Piping insulation installation activity unfortunately occurs when crews are under a great deal of pressure to finish. Piping is almost always at or near critical path for any industrial power project. It gets rushed.
While that explanation is a hat tip to reality, it is not an excuse for the extraordinary poor quality exhibited in many new facilities. In these photos, the plants are not more than one year into COD and look 15 years old. Over time, these plants will get worse.
For owners, quick deterioration of piping insulation can cause several problems. Heat loss, safety, and general sense by O&M staff that the plant is not worth maintaining because it certainly doesn’t look like anyone ever cared. Many overlook this point, but O&M culture affects a plant, and a plant delivered in poor condition can also work against new management trying to instill a culture of personal ownership with new crews.
So, what about heat loss. Consider technically, a few inches of open insulation on steam piping allows as much heat loss as maybe a hundred feet of properly insulated pipe (depends on temperature and insulation class). Leaking lagging (jacket) also have a similar effect when insulation becomes saturated with water and acts like a conductor rather than an insulator. What looks like a small defect is usually thermally significant.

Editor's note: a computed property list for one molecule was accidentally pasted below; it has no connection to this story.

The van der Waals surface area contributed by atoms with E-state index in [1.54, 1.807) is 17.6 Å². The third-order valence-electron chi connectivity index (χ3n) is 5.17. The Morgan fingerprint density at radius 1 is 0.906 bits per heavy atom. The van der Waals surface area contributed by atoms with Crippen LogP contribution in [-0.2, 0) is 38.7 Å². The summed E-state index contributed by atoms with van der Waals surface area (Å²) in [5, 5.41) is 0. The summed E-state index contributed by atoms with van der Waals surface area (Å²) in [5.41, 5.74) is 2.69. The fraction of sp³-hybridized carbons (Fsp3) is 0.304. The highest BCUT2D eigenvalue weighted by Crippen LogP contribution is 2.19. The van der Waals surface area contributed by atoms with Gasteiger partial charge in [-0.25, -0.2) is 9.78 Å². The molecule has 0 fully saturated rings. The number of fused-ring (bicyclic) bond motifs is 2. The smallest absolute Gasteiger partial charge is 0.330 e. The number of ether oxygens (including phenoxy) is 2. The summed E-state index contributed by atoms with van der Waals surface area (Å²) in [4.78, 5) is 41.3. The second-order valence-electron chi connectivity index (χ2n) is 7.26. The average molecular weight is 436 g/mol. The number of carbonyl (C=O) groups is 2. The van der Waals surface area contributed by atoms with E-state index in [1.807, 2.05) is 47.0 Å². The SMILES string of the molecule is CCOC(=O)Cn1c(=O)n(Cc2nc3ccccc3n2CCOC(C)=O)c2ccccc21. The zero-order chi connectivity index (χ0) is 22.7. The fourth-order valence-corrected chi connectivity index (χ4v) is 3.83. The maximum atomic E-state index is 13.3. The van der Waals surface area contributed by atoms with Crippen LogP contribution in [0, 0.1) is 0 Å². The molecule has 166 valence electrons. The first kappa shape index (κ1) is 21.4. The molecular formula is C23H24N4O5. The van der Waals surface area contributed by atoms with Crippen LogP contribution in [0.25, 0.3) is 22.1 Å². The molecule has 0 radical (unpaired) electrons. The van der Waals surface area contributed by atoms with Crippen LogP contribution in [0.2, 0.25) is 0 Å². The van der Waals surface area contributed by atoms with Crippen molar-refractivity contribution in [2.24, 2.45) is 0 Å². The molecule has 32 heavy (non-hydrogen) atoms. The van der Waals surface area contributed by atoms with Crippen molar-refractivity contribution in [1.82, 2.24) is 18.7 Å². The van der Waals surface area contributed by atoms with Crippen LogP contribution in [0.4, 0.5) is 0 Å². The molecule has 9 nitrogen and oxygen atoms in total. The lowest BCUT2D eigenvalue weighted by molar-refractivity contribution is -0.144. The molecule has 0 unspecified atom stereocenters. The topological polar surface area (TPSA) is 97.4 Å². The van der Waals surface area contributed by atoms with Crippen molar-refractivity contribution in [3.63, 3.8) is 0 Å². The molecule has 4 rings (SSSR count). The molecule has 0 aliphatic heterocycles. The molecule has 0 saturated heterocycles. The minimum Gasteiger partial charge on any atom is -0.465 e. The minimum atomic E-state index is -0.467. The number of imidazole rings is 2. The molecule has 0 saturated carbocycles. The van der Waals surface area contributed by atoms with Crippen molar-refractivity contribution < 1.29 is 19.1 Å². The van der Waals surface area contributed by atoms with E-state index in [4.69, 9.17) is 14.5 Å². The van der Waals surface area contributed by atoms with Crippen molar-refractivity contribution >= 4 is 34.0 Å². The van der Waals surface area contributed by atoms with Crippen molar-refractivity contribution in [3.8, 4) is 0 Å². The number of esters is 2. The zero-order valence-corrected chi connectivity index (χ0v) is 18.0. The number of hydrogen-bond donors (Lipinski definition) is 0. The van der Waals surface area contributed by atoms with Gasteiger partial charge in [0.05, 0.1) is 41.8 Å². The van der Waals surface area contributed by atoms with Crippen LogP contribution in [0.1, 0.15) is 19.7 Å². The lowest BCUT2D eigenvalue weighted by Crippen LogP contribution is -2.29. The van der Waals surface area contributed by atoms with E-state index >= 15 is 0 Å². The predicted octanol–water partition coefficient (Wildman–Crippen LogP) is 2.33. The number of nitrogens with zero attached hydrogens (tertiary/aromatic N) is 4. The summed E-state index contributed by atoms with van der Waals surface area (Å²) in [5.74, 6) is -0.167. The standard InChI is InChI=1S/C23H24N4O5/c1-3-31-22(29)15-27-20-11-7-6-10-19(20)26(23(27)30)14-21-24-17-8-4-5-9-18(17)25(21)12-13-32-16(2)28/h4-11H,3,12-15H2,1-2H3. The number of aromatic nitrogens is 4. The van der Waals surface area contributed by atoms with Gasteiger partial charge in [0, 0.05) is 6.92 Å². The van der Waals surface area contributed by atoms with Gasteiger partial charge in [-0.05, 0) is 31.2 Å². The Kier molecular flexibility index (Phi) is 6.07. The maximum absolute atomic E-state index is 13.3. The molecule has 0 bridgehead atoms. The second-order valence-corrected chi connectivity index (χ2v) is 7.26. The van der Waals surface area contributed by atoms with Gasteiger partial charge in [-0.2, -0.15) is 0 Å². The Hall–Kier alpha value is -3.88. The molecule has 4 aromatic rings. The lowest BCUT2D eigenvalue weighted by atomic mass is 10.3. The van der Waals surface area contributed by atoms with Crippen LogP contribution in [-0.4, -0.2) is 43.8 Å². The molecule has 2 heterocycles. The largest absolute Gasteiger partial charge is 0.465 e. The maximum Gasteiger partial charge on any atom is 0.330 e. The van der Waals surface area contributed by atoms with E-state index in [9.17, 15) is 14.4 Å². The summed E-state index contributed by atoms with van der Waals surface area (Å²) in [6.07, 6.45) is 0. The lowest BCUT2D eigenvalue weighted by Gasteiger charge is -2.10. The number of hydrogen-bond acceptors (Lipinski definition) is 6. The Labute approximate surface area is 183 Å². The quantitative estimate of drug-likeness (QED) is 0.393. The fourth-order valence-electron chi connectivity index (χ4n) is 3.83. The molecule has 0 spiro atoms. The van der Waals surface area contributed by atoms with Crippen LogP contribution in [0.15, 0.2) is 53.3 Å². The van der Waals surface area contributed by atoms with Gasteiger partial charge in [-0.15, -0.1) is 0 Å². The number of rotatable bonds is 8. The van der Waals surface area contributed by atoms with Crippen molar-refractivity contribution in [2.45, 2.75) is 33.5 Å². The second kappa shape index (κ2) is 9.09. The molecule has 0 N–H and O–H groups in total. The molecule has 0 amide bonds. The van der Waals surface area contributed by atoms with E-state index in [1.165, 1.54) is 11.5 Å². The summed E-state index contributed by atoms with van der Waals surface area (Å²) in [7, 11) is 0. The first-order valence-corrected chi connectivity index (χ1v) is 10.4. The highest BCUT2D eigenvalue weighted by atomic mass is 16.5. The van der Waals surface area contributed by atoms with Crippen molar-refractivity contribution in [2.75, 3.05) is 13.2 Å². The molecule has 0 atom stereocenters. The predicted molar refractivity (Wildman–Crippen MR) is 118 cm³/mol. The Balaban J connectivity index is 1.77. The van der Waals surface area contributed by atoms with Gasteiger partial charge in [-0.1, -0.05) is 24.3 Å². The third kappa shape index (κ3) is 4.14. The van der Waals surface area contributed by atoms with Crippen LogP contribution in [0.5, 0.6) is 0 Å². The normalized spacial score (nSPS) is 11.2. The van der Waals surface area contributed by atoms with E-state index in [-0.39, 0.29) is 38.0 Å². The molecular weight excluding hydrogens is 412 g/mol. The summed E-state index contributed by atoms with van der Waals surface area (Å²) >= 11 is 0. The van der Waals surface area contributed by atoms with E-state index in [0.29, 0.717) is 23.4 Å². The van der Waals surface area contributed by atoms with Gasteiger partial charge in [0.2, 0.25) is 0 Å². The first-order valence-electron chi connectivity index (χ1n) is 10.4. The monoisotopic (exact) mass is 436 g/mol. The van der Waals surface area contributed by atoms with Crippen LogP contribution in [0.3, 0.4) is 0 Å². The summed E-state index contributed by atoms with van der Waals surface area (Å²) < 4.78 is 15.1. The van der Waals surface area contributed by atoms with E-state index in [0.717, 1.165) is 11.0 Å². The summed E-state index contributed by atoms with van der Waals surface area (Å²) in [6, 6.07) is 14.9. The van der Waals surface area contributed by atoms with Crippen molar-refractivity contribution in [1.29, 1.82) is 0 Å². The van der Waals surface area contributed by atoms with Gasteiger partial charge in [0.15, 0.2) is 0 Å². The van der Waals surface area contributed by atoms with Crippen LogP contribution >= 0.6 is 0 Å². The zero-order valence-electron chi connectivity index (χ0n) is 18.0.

These plants had lagging made of aluminum and the self-tapping screws were carbon steel with cadmium plating. Please note all are in an advance state of substrate corrosion and will fail in a few years. What holds the lagging (cover) onto the pipe then?
Additional defects include missing expansion joints, missing support rings and 4” overlap on vertical piping runs (sagging insulation), missing clips on vertical runs, major elbow sealing problems and separation, sharp edges from banding and other shoddy workmanship, valve boxes that have fallen apart, large areas of uninsulated components, and excessive RTV to try to bridge over bad workmanship.
The variety of defects and unusual/creative installation problems is almost limitless. Please also consider the scale of these projects. To provide context, these are huge facilities each costing over $2.5B, and this is not an easy issue to resolve without spending many millions.
This is another example of a problem that is best avoided, because it will likely never get fixed and O&M will not spend money and resources to resolve this systematic problem either.
None, or perhaps a small savings.
High, though unknowable. Suggest it’s many millions of USD. The cost of thermal drag might be as high over time.